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Gene expression for bigger limbs

  1. Dec 22, 2014 #1
    Take for example a fetus of 2 weeks old and a baby of 2 years old. The fetus doesn't show any limbs, skull. How do I know that is a human fetus ? :nb)
     
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  3. Dec 22, 2014 #2

    Ryan_m_b

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    By the time an embryo forms into a foetus the head, arms and legs are all present (in healthy cases). What is the basis for your question?
     
  4. Dec 22, 2014 #3
    Oh ?:) so sorry for my incorrect developmental stage, I should have meant the embryo
    http://embryo.soad.umich.edu/carnStages/allStagesButtons.gif [Broken]

    The baby will not have any legs after 2 weeks (14 days). How could you identify whether it's either a human or some animal embryo given that you are not allowed to wait till it becomes bigger ?
     
    Last edited by a moderator: May 7, 2017
  5. Dec 22, 2014 #4

    Ryan_m_b

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    DNA testing would reveal what species it is. I have to ask though under what circumstances do you envision being given a random embryo and asked to identify the species?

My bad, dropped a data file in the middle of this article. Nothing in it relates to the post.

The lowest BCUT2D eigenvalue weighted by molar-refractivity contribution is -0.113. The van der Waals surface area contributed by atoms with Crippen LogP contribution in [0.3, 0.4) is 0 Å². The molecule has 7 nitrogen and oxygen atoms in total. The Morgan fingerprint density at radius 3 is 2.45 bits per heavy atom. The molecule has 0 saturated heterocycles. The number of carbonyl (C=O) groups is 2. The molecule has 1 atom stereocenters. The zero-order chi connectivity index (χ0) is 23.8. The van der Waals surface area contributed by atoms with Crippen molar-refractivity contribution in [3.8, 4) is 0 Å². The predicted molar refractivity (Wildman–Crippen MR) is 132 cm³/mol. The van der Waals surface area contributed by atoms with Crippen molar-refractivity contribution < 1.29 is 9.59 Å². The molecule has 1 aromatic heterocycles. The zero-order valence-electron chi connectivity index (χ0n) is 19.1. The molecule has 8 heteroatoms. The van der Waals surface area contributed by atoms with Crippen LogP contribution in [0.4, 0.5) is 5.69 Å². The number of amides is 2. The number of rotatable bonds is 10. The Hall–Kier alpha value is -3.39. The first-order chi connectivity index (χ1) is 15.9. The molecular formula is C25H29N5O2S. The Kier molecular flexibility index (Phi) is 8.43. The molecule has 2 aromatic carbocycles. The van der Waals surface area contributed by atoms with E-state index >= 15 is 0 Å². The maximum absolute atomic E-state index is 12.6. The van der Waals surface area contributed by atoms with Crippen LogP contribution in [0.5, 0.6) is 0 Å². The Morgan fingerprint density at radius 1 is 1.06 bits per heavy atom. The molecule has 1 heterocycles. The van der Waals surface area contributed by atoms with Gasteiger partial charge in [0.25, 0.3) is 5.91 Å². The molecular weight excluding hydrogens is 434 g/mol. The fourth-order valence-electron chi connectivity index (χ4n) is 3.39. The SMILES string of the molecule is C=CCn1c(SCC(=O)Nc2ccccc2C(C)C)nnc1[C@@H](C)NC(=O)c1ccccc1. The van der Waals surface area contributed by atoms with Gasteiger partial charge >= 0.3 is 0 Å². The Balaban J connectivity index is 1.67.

6. Dec 22, 2014 #5
    Thanks Ryan_M_B.
    I am learning how to identify species in each developmental stage. I don't know what genes expressed to grow a limb in the embryo and because a tiny embryo still doesn't have all genes like an adult does, DNA barcoding so may not work. I don't know if that is true.
     
  7. Dec 23, 2014 #6

    Ryan_m_b

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    From the moment an egg is fertilised it has all the genes it is ever going to have. Adults, babies, foetuses and embryos all have the same genes. The difference is in the expression of those genes, both in time and space. Simply put when a gene is expressed it is "on", when it is not expressed it is "off". A nerve cell has the same genes as a muscle cell but they express different genes making them different phenotypically. Good luck with your attempt, I'm not sure how easy it is to differentiate species by looking at their foetuses, especially in the early stages.
     
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